Diminishing Rhyme

Diminishing Rhyme

A Lesson by Thomas Skahill

How to set up and find inspiration for diminishing rhyme schemes in all forms of poetry.


Today I will be talking a bit about “Diminishing” or “Nesting Rhymes”. This form can operate both on pure and slant rhymes, relying more on the physical construction of the word than the phonetics. A diminishing rhyme starts off with a multi-syllabic word such as “Manifold” and moves into “Fold” and finally “Old”. My view of a diminishing rhyme is it as a technique which enlarges mundane or frivolous words by juxtaposing them with their richer, more eloquently rhymed counter parts. For the the purposes of my example I chose three bigger words: Liberty, Delicious and Vocabulary. From there I came up with the rhyme constructions of: (Liberty/Gritty/Tea), (Delicious/Justice/Kissed) and (Vocabulary/Contrary/Wary). The three stanza poem I came up with is as follows


Untitled (In Progress)


Alone, we sip the liberty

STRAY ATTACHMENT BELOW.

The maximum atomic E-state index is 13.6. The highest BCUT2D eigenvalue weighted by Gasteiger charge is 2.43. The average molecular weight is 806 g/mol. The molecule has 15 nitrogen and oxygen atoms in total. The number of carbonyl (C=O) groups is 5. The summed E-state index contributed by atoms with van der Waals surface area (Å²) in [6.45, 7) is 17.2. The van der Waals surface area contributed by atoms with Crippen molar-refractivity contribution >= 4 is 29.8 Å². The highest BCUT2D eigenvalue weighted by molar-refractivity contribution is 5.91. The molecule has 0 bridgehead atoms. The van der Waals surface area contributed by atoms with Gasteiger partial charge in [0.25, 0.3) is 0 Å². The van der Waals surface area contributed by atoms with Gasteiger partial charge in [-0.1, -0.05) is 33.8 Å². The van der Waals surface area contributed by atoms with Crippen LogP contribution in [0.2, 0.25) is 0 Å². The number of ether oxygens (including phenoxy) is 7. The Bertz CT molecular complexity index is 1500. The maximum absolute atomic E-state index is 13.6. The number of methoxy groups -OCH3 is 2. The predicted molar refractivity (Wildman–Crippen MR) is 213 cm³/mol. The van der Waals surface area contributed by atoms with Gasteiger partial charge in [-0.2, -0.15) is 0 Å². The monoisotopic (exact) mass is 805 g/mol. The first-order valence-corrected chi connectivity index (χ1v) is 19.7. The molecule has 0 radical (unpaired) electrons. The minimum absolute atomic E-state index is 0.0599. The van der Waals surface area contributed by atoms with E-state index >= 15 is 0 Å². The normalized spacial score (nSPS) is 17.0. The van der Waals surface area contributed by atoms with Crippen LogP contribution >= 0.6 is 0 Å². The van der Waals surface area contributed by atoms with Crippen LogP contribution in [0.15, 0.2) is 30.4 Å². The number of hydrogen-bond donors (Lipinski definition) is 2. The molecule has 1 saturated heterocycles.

of some over gritty

obsequious English tea.


What we mistake for delicious

can never do justice

to what is truly kissed


and though our tongues lack vocabulary

our hearts seek the contrary

and always dance

in a fever, forever wary.


Although my poem diverges from the structure I set up, the point of the exercise is not to blindly adhere to format but to create a different way of thinking about rhyme and maybe come up with a few stanzas that can be re-incorporated into another work, or become more fleshed out themselves.


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Thomas Skahill
Thomas Skahill

santa barbara, CA

Published In The Catalyst, Larcenist, Inscape, and Emergence literary Journals. Worked as an editor for the latter for a brief stint and currently getting back into production.